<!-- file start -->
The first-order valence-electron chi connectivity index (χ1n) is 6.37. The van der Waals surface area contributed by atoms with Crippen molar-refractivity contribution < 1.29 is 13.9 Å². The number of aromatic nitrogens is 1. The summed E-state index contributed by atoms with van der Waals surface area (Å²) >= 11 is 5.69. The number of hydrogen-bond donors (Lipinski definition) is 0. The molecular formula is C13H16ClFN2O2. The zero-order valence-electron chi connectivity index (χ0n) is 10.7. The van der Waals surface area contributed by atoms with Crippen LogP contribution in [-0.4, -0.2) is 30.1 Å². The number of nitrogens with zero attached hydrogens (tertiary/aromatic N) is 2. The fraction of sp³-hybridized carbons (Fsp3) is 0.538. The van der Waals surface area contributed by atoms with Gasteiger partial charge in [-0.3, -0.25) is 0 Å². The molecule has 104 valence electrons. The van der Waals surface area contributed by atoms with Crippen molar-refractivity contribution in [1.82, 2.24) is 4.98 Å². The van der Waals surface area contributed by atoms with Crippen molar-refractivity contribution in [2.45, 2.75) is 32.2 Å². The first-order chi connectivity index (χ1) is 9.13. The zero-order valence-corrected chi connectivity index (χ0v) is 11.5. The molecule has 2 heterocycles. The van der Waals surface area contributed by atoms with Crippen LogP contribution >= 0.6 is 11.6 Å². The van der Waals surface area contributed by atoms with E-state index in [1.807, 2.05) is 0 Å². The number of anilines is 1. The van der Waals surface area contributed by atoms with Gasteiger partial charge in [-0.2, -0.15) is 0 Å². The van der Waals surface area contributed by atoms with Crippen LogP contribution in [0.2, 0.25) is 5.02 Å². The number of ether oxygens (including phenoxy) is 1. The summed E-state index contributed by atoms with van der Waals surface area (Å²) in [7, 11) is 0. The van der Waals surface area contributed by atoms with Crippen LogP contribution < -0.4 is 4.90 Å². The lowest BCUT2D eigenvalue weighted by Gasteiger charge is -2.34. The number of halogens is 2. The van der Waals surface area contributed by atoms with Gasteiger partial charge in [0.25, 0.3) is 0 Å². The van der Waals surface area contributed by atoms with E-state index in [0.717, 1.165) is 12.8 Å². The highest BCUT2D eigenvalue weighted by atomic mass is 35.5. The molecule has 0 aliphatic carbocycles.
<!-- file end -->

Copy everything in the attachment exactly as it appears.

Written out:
The first-order valence-electron chi connectivity index (χ1n) is 6.37. The van der Waals surface area contributed by atoms with Crippen molar-refractivity contribution < 1.29 is 13.9 Å². The number of aromatic nitrogens is 1. The summed E-state index contributed by atoms with van der Waals surface area (Å²) >= 11 is 5.69. The number of hydrogen-bond donors (Lipinski definition) is 0. The molecular formula is C13H16ClFN2O2. The zero-order valence-electron chi connectivity index (χ0n) is 10.7. The van der Waals surface area contributed by atoms with Crippen LogP contribution in [-0.4, -0.2) is 30.1 Å². The number of nitrogens with zero attached hydrogens (tertiary/aromatic N) is 2. The fraction of sp³-hybridized carbons (Fsp3) is 0.538. The van der Waals surface area contributed by atoms with Gasteiger partial charge in [-0.3, -0.25) is 0 Å². The molecule has 104 valence electrons. The van der Waals surface area contributed by atoms with Crippen molar-refractivity contribution in [1.82, 2.24) is 4.98 Å². The van der Waals surface area contributed by atoms with Crippen molar-refractivity contribution in [2.45, 2.75) is 32.2 Å². The first-order chi connectivity index (χ1) is 9.13. The zero-order valence-corrected chi connectivity index (χ0v) is 11.5. The molecule has 2 heterocycles. The van der Waals surface area contributed by atoms with Crippen LogP contribution >= 0.6 is 11.6 Å². The van der Waals surface area contributed by atoms with E-state index in [1.807, 2.05) is 0 Å². The number of anilines is 1. The van der Waals surface area contributed by atoms with Gasteiger partial charge in [-0.2, -0.15) is 0 Å². The van der Waals surface area contributed by atoms with Crippen LogP contribution in [0.2, 0.25) is 5.02 Å². The number of ether oxygens (including phenoxy) is 1. The summed E-state index contributed by atoms with van der Waals surface area (Å²) in [7, 11) is 0. The van der Waals surface area contributed by atoms with Crippen LogP contribution < -0.4 is 4.90 Å². The lowest BCUT2D eigenvalue weighted by Gasteiger charge is -2.34. The number of halogens is 2. The van der Waals surface area contributed by atoms with Gasteiger partial charge in [0.25, 0.3) is 0 Å². The van der Waals surface area contributed by atoms with E-state index in [0.717, 1.165) is 12.8 Å². The highest BCUT2D eigenvalue weighted by atomic mass is 35.5. The molecule has 0 aliphatic carbocycles.